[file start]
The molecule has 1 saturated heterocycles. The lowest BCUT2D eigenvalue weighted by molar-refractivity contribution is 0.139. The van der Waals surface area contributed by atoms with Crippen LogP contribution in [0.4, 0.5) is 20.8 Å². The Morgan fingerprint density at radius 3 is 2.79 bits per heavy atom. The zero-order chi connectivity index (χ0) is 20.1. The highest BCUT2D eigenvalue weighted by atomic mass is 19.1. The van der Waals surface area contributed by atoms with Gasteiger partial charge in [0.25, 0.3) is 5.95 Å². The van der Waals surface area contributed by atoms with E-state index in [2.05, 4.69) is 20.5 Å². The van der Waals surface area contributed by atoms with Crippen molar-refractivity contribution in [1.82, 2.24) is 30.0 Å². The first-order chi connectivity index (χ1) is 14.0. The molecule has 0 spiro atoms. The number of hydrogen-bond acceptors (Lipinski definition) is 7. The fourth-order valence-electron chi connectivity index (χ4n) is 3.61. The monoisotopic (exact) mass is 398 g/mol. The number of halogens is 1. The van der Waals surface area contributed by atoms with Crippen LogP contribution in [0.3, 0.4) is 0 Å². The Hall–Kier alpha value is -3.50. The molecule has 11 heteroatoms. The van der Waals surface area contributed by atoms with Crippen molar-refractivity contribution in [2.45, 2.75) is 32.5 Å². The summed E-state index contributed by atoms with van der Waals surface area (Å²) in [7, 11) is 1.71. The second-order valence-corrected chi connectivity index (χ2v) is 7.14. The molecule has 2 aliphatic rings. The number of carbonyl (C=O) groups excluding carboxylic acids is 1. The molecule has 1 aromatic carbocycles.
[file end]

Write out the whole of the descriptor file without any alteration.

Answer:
The molecule has 1 saturated heterocycles. The lowest BCUT2D eigenvalue weighted by molar-refractivity contribution is 0.139. The van der Waals surface area contributed by atoms with Crippen LogP contribution in [0.4, 0.5) is 20.8 Å². The Morgan fingerprint density at radius 3 is 2.79 bits per heavy atom. The zero-order chi connectivity index (χ0) is 20.1. The highest BCUT2D eigenvalue weighted by atomic mass is 19.1. The van der Waals surface area contributed by atoms with Gasteiger partial charge in [0.25, 0.3) is 5.95 Å². The van der Waals surface area contributed by atoms with E-state index in [2.05, 4.69) is 20.5 Å². The van der Waals surface area contributed by atoms with Crippen molar-refractivity contribution in [1.82, 2.24) is 30.0 Å². The first-order chi connectivity index (χ1) is 14.0. The molecule has 0 spiro atoms. The number of hydrogen-bond acceptors (Lipinski definition) is 7. The fourth-order valence-electron chi connectivity index (χ4n) is 3.61. The monoisotopic (exact) mass is 398 g/mol. The number of halogens is 1. The van der Waals surface area contributed by atoms with Crippen LogP contribution in [0.3, 0.4) is 0 Å². The Hall–Kier alpha value is -3.50. The molecule has 11 heteroatoms. The van der Waals surface area contributed by atoms with Crippen molar-refractivity contribution in [2.45, 2.75) is 32.5 Å². The summed E-state index contributed by atoms with van der Waals surface area (Å²) in [7, 11) is 1.71. The second-order valence-corrected chi connectivity index (χ2v) is 7.14. The molecule has 2 aliphatic rings. The number of carbonyl (C=O) groups excluding carboxylic acids is 1. The molecule has 1 aromatic carbocycles.